And just as browser makers have been building phishing filters into their products, the group has begun creating unique URLs for its phishing messages to get around blacklists of known phishing addresses.
These single-use URLS make it extremely difficult for antiphishing researchers to identify and block phishing pages, Symantec's Ramzan said.
This is bad news for products such as the Firefox browser, which uses a blacklist. "Ultimately, technologies that rely heavily on blacklists are going to be useless," Ramzan said.
Rock Phish has contributed to a surge in the number of phishing Web sites over the past few months, according the Anti-Phishing Working Group. In August, the group counted 19,000 phishing URLs. By October, the most recent month for which data is available, that number had nearly doubled to 35,000.
Security experts guess that Rock Phish is run by an extremely small group of technically savvy criminals -- probably about a dozen hackers -- who set up the phishing Web sites, manage the domain name registration and ensure that the stolen financial information is funneled into a central server, which researchers call "the Mother Ship."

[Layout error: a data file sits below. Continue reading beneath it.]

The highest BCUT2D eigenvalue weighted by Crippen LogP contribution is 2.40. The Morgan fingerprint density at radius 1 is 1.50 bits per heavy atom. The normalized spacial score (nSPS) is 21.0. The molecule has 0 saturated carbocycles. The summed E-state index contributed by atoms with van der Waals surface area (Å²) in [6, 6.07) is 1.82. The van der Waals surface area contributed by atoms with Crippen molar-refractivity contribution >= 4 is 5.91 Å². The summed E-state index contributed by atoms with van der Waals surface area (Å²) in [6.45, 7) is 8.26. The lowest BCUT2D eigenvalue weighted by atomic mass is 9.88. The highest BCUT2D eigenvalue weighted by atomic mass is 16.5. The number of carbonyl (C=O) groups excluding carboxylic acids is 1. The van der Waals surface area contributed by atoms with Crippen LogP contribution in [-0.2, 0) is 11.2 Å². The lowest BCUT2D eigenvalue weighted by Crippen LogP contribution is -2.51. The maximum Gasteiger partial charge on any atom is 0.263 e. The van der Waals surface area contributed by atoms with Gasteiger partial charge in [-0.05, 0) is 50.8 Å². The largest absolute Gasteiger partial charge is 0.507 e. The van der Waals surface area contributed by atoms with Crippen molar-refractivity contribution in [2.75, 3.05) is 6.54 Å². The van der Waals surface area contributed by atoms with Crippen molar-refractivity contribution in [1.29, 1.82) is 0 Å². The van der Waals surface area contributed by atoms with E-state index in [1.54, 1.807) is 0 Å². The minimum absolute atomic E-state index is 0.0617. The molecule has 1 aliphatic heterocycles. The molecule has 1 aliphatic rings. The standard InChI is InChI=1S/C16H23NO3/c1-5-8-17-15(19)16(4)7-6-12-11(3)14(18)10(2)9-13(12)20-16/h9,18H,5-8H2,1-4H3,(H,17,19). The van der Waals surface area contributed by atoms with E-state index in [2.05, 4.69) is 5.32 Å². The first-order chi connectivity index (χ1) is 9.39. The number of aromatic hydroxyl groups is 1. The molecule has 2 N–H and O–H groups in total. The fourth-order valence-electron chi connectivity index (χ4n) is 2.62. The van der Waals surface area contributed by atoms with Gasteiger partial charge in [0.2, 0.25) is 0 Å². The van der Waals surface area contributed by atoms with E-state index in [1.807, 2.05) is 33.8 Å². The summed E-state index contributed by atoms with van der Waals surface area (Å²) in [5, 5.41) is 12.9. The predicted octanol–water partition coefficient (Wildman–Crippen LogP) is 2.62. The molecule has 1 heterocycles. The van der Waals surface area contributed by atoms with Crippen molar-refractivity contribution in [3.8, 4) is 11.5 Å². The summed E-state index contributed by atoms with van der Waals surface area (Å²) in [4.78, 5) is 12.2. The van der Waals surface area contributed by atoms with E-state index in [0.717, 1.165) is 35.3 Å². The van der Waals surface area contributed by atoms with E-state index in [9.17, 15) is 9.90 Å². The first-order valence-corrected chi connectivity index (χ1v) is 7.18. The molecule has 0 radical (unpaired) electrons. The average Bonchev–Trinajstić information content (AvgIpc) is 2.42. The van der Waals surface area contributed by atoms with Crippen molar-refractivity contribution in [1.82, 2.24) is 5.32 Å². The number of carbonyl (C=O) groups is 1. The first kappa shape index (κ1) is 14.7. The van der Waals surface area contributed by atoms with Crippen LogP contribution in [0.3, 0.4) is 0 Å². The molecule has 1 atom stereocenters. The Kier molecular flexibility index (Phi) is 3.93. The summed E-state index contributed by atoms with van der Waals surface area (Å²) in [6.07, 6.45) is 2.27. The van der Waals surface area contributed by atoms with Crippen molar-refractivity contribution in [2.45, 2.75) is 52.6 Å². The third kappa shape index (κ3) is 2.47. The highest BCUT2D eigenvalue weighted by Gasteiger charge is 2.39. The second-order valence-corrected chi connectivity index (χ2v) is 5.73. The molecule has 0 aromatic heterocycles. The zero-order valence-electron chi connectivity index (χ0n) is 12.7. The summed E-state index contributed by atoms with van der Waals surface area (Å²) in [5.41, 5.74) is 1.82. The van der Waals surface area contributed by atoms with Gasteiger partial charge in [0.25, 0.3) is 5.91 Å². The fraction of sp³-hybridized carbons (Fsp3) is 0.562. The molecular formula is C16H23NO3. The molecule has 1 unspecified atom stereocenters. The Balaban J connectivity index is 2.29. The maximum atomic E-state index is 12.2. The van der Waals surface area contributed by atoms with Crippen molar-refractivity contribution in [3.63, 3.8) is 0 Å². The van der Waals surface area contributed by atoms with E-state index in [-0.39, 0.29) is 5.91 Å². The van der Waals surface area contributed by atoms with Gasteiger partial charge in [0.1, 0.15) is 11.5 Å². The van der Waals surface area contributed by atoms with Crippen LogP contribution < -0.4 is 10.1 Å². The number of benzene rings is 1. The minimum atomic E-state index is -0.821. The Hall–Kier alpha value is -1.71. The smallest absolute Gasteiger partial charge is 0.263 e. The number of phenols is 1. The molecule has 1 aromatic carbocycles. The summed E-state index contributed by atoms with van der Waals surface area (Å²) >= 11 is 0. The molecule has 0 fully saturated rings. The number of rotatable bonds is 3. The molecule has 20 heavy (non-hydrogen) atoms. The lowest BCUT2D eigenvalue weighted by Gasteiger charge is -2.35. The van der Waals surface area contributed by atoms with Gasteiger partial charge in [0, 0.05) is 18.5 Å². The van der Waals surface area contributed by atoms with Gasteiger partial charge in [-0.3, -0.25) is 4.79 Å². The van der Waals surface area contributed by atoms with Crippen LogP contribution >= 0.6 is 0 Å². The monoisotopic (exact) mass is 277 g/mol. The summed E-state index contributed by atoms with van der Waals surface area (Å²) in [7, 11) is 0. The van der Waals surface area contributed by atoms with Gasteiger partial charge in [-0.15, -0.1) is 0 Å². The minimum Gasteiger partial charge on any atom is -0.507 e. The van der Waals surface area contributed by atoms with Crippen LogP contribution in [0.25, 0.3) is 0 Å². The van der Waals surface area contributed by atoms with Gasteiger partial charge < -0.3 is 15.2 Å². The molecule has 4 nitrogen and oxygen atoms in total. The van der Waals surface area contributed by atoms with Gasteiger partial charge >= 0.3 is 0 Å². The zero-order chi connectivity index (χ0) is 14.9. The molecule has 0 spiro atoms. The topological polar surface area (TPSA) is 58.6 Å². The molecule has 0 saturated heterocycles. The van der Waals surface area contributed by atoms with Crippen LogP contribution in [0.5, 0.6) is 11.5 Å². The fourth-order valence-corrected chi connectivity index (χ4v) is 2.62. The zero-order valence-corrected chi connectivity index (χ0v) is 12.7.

This group then sells the credit card and banking information in Internet-based chat rooms to a much wider range of money launderers who actually extract money from these accounts, according to researchers who asked not to be identified.
Rock Phish uses a network of hacked computers to redirect Web visitors to the Mother Ship, and the group has been particularly adept at exploiting the decentralized nature of the Internet for its illegal activity. One successful trick has been to register new phishing addresses in little-used country domains -- São Tomé and Principe (.st) and Moldovia (.md) have been recent targets -- where law enforcement and phishing take-down groups may not have establish contacts, according to researchers.
During the time it takes to establish contacts with the domain name registrars and have them take down the fraudulent Web domains, Rock Phish can continue to collect information.
"They're the innovators in the phishing space," said Symantec's Ramzan. "Whenever there's a new technique that comes out, it can be traced back to the Rock Phish group."
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